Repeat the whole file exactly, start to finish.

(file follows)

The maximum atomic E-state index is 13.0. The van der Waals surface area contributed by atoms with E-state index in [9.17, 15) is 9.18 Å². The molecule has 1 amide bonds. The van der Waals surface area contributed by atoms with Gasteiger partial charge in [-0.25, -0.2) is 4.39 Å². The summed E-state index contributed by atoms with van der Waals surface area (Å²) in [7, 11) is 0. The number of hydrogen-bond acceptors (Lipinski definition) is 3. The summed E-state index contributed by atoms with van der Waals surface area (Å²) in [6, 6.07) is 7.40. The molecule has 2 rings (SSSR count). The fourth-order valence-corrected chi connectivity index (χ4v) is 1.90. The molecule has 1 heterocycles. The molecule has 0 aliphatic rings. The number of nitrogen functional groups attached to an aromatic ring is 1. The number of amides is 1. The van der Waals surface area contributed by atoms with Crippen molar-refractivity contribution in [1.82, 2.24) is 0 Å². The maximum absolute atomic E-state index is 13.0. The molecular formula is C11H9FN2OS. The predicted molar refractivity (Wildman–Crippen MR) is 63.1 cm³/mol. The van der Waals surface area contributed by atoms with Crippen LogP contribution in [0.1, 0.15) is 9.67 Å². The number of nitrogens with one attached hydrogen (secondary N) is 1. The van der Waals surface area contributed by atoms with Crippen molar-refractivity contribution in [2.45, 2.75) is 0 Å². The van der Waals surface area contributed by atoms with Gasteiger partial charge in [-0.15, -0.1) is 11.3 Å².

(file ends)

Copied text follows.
The maximum atomic E-state index is 13.0. The van der Waals surface area contributed by atoms with E-state index in [9.17, 15) is 9.18 Å². The molecule has 1 amide bonds. The van der Waals surface area contributed by atoms with Gasteiger partial charge in [-0.25, -0.2) is 4.39 Å². The summed E-state index contributed by atoms with van der Waals surface area (Å²) in [7, 11) is 0. The number of hydrogen-bond acceptors (Lipinski definition) is 3. The summed E-state index contributed by atoms with van der Waals surface area (Å²) in [6, 6.07) is 7.40. The molecule has 2 rings (SSSR count). The fourth-order valence-corrected chi connectivity index (χ4v) is 1.90. The molecule has 1 heterocycles. The molecule has 0 aliphatic rings. The number of nitrogen functional groups attached to an aromatic ring is 1. The number of amides is 1. The van der Waals surface area contributed by atoms with Crippen molar-refractivity contribution in [1.82, 2.24) is 0 Å². The maximum absolute atomic E-state index is 13.0. The molecular formula is C11H9FN2OS. The predicted molar refractivity (Wildman–Crippen MR) is 63.1 cm³/mol. The van der Waals surface area contributed by atoms with Crippen LogP contribution in [0.1, 0.15) is 9.67 Å². The number of nitrogens with one attached hydrogen (secondary N) is 1. The van der Waals surface area contributed by atoms with Crippen molar-refractivity contribution in [2.45, 2.75) is 0 Å². The van der Waals surface area contributed by atoms with Gasteiger partial charge in [-0.15, -0.1) is 11.3 Å².